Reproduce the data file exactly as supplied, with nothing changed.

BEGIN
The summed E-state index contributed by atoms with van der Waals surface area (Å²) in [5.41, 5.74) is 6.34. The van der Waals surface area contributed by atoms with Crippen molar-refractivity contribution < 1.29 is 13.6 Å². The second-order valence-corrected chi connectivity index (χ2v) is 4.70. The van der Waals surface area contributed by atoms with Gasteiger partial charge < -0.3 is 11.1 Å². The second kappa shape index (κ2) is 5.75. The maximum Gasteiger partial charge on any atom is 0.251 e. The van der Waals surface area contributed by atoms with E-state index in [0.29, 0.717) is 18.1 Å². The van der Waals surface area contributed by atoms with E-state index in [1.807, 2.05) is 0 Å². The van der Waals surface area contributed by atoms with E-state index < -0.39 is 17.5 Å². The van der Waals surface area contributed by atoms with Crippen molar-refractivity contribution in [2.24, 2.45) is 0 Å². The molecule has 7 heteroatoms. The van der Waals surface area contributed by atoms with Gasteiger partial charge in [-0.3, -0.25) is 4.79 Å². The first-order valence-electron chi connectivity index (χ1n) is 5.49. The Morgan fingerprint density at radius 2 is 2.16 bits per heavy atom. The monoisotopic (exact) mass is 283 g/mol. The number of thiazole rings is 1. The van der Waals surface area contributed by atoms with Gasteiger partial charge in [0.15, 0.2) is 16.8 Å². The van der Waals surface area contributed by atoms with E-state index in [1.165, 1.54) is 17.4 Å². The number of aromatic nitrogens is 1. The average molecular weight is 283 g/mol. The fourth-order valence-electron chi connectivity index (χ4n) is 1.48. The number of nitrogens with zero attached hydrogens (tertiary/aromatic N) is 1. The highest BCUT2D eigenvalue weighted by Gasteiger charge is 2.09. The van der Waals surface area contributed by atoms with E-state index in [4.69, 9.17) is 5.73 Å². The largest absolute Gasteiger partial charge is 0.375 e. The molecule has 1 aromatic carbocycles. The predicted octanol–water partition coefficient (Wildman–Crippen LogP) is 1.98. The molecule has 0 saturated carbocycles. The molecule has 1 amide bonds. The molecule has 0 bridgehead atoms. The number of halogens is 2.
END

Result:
The summed E-state index contributed by atoms with van der Waals surface area (Å²) in [5.41, 5.74) is 6.34. The van der Waals surface area contributed by atoms with Crippen molar-refractivity contribution < 1.29 is 13.6 Å². The second-order valence-corrected chi connectivity index (χ2v) is 4.70. The van der Waals surface area contributed by atoms with Gasteiger partial charge < -0.3 is 11.1 Å². The second kappa shape index (κ2) is 5.75. The maximum Gasteiger partial charge on any atom is 0.251 e. The van der Waals surface area contributed by atoms with E-state index in [0.29, 0.717) is 18.1 Å². The van der Waals surface area contributed by atoms with E-state index in [1.807, 2.05) is 0 Å². The van der Waals surface area contributed by atoms with E-state index < -0.39 is 17.5 Å². The van der Waals surface area contributed by atoms with Crippen molar-refractivity contribution in [2.24, 2.45) is 0 Å². The molecule has 7 heteroatoms. The van der Waals surface area contributed by atoms with Gasteiger partial charge in [-0.3, -0.25) is 4.79 Å². The first-order valence-electron chi connectivity index (χ1n) is 5.49. The Morgan fingerprint density at radius 2 is 2.16 bits per heavy atom. The monoisotopic (exact) mass is 283 g/mol. The number of thiazole rings is 1. The van der Waals surface area contributed by atoms with Gasteiger partial charge in [0.15, 0.2) is 16.8 Å². The van der Waals surface area contributed by atoms with E-state index in [1.165, 1.54) is 17.4 Å². The number of aromatic nitrogens is 1. The average molecular weight is 283 g/mol. The fourth-order valence-electron chi connectivity index (χ4n) is 1.48. The number of nitrogens with zero attached hydrogens (tertiary/aromatic N) is 1. The highest BCUT2D eigenvalue weighted by Gasteiger charge is 2.09. The van der Waals surface area contributed by atoms with E-state index in [4.69, 9.17) is 5.73 Å². The largest absolute Gasteiger partial charge is 0.375 e. The molecule has 1 aromatic carbocycles. The predicted octanol–water partition coefficient (Wildman–Crippen LogP) is 1.98. The molecule has 0 saturated carbocycles. The molecule has 1 amide bonds. The molecule has 0 bridgehead atoms. The number of halogens is 2.